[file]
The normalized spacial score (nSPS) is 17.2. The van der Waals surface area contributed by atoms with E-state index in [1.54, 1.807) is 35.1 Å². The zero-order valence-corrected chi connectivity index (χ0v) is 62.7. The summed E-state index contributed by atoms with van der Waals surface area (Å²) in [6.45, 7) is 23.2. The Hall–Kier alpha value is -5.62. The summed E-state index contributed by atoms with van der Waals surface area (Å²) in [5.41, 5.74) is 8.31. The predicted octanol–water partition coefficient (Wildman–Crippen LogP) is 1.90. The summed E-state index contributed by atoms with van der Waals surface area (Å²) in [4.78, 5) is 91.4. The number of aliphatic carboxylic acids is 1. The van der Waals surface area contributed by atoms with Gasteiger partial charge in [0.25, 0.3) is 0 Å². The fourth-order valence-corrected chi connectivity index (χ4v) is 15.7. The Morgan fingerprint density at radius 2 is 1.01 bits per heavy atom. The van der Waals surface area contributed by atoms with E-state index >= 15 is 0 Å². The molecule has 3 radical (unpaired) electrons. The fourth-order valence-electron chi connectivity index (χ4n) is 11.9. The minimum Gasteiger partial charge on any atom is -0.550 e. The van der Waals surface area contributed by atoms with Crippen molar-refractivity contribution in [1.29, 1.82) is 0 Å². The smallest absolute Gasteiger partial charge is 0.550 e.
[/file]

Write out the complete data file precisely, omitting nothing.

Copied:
The normalized spacial score (nSPS) is 17.2. The van der Waals surface area contributed by atoms with E-state index in [1.54, 1.807) is 35.1 Å². The zero-order valence-corrected chi connectivity index (χ0v) is 62.7. The summed E-state index contributed by atoms with van der Waals surface area (Å²) in [6.45, 7) is 23.2. The Hall–Kier alpha value is -5.62. The summed E-state index contributed by atoms with van der Waals surface area (Å²) in [5.41, 5.74) is 8.31. The predicted octanol–water partition coefficient (Wildman–Crippen LogP) is 1.90. The summed E-state index contributed by atoms with van der Waals surface area (Å²) in [4.78, 5) is 91.4. The number of aliphatic carboxylic acids is 1. The van der Waals surface area contributed by atoms with Gasteiger partial charge in [0.25, 0.3) is 0 Å². The fourth-order valence-corrected chi connectivity index (χ4v) is 15.7. The Morgan fingerprint density at radius 2 is 1.01 bits per heavy atom. The van der Waals surface area contributed by atoms with E-state index >= 15 is 0 Å². The molecule has 3 radical (unpaired) electrons. The fourth-order valence-electron chi connectivity index (χ4n) is 11.9. The minimum Gasteiger partial charge on any atom is -0.550 e. The van der Waals surface area contributed by atoms with Crippen molar-refractivity contribution in [1.29, 1.82) is 0 Å². The smallest absolute Gasteiger partial charge is 0.550 e.